The MetroPlus team decides to do some street shopping this Deepavali

Women balance bags and sleepy babies followed by men who keep a tight hold on the older kids while they speak on their mobiles. There is giggling and exclamations at the bus stop as girls re-examine their purchases of hair clips, bangles and bags. Loud haggling fills the air as vendors and shoppers launch into lengthy debates. A man in a push cart sells buttermilk swimming with green chillies. He also has peanuts that he serves with a flourish, topped with chopped raw onions. Standing on the pavement, a young man grates bananas over a huge iron vessel with boiling oil. It’s swoosh, splash and sizzle as the smell of fried banana chips fills the air. Town Hall hums with pre-Deepavali shoppers.

The MetroPlus team decides to join the fun. First stop is a canteen for a refuel. We have heard glowing reports about it. We enter a compound near Cheran Book House and follow the smells. A few men huddle outside a tiny room with one metal table with benches on one side. We sidle in and watch in excitement as plump vadais are ladled out of a big black cauldron of oil in the sooty kitchen. We order vadai and tea and get a glowering look from the vadai maami who mutters something and slaps five yellow tokens on the table to be exchanged for tea.

The lure of paruppu vadais

We are astonished, but just then the the paruppu vadais arrive hot, brown and beautiful. Small glasses with pink frothy sweet tea are plonked down. Everyone bolts down the vadais in frightened silence as maami glares disapprovingly. She refuses to acknowledge our sunny ‘thank yous’ as we march out, promising ourselves that we will return to this highly diverting tiffin house!

Outside it is sunny, chirpy and bursting with good cheer. Almost every inch of the pavement is taken up by vendors shouting out invitations to the shoppers, who obligingly stop to haggle, cajole, argue and exclaim. Customers walk away triumphantly bearing their loot, while the vendors feign dismay! One of them briskly sells salwar kameezes for just Rs 100. “It’s all right if you don’t wear them; gift them to someone,” he says. There are muted sounds of joy as women find matching blouse pieces. Every one seems to be buying handkerchiefs and safety pins.

We jostle for space at the Bhura market. “6-aam Arivu earrings,” says Samiraj as he shows us gleaming hook-drop earrings. Really? “No, just joking!” he laughs. “It’s 7-aam Arivu jimikkis that are in this Deepavali.” Samiraj is a happy man. Two ladies with bulging shopping bags peer into a box of glass bangles; a salesperson shows a heavily-worked neckpiece to another gaggle of women. “Valayal kaaminga…” “Enna rate amma, enna design?” Fifteen minutes later, the lady has an array of glittering bangles in front of her. The tired salesman sighs when she demands, “Innum vera kaaminga.”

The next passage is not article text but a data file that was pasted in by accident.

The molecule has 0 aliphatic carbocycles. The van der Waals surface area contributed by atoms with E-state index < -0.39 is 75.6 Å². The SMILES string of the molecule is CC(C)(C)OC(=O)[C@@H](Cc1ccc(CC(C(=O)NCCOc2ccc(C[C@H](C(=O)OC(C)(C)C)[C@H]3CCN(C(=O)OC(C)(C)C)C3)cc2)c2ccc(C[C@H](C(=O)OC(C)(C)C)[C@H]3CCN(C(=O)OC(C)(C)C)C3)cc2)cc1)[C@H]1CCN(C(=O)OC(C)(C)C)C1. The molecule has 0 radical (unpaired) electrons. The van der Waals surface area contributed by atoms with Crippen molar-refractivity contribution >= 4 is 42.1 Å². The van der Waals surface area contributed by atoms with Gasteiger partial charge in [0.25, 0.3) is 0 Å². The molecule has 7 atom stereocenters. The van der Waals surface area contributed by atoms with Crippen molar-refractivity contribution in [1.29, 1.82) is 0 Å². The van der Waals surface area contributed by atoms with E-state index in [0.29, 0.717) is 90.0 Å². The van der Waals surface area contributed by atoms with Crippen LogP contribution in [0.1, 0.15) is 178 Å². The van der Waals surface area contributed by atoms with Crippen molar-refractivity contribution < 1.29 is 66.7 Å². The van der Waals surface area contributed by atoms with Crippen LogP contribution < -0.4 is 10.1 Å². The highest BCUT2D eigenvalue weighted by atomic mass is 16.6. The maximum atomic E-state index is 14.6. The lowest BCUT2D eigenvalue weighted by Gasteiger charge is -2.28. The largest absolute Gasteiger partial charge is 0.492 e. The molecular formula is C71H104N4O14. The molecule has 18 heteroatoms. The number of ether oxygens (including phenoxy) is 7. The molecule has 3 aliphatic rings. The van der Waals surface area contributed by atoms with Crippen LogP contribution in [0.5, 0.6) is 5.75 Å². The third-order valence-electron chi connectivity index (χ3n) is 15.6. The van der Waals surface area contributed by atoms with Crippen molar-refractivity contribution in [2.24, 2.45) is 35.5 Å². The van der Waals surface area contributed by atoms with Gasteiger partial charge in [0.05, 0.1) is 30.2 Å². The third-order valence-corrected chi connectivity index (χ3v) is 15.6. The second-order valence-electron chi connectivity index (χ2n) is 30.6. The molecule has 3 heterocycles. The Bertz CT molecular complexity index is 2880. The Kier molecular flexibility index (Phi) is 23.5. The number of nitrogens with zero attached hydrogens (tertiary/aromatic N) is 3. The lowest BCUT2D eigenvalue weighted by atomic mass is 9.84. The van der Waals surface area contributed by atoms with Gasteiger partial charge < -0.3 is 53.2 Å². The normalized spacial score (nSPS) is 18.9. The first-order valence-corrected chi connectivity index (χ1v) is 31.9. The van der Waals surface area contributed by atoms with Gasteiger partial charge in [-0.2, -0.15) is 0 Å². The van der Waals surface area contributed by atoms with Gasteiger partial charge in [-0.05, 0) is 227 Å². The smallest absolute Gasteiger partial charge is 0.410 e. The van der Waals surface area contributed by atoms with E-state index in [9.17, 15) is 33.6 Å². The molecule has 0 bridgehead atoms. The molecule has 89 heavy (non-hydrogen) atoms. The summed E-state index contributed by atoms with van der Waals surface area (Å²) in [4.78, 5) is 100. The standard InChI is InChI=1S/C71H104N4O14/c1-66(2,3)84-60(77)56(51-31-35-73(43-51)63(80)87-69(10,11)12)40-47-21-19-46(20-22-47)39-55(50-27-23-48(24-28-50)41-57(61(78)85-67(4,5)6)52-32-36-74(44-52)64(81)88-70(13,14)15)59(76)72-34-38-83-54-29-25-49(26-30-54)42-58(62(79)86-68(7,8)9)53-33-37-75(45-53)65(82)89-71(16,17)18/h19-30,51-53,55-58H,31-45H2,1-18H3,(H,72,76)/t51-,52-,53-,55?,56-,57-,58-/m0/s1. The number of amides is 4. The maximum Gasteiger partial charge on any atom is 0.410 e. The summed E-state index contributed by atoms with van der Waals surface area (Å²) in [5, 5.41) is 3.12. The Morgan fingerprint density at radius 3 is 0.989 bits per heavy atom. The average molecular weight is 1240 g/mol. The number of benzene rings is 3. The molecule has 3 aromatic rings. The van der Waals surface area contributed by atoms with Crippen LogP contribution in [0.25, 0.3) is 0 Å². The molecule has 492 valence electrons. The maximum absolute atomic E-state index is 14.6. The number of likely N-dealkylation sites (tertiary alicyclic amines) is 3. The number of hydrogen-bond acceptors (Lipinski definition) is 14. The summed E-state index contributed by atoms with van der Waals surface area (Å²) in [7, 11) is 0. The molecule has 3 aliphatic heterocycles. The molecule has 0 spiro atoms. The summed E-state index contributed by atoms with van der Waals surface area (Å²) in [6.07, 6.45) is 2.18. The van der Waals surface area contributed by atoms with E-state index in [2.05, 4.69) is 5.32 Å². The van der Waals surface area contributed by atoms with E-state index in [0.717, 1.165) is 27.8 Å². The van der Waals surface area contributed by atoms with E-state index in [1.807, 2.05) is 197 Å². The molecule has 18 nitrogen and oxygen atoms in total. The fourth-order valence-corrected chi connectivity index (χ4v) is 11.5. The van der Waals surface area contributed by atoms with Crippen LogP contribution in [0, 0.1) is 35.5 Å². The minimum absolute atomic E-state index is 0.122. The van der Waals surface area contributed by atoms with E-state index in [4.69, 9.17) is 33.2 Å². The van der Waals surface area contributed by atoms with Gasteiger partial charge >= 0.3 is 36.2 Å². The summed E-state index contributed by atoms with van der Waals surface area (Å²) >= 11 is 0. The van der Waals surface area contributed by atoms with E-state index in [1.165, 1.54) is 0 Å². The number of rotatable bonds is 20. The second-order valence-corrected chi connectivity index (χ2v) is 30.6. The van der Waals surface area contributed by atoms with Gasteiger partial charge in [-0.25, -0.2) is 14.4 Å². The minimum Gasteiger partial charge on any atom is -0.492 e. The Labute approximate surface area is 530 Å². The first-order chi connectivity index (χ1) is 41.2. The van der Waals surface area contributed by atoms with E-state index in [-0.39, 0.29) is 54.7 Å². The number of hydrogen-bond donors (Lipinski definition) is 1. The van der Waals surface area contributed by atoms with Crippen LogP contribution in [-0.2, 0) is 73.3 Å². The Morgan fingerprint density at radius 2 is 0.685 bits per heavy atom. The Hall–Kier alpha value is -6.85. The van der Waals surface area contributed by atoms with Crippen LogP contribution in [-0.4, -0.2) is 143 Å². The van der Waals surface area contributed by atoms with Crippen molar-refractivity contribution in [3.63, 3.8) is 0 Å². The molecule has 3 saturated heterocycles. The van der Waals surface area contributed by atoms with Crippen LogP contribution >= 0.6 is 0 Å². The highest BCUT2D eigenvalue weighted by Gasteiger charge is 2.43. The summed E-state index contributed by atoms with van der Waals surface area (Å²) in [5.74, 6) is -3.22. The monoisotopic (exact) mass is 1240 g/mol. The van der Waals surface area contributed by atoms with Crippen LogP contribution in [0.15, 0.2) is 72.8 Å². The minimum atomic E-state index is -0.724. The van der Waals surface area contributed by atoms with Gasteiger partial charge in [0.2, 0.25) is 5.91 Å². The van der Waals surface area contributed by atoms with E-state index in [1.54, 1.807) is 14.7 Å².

Welcome smells

The screech of vehicles and the warm smell of hot bajjis and chips welcome us back as we step out of Bhura Market laden with bindis, earrings and rubber bands. The smiling face of Dolma, from Tibet, draws us. She sells sweaters, monkey caps and woollen socks. From there we squeeze into the impossibly narrow opening into Uppukinaru Street, made even smaller by the line of tailors and their sewing machines. These alteration specialists shorten trousers, let out seams, adjust sleeve lengths.

Akka! Inga vanga, ellam irukku,” the shopkeepers call out. There is a dizzying variety of readymades, material, buttons, ribbons, laces, petticoats, undies, stone-studded necklaces and nail polishes. By now, we are in need of sustenance again. A conveniently located bajji kadai sells us keerai vadai that we wash down with soda. Rejuvenated, we march down the twists and turns of the area.

We sneeze our way through the spice market. We breathe in the festive jaggery smell. Dry fruits, some of them all the way from Tunisia, lure us into shops that also have strange looking condiments we’ve never seen before.

We retrace our steps and, as promised, return to the tiffin house, to pick up alu bondas this time.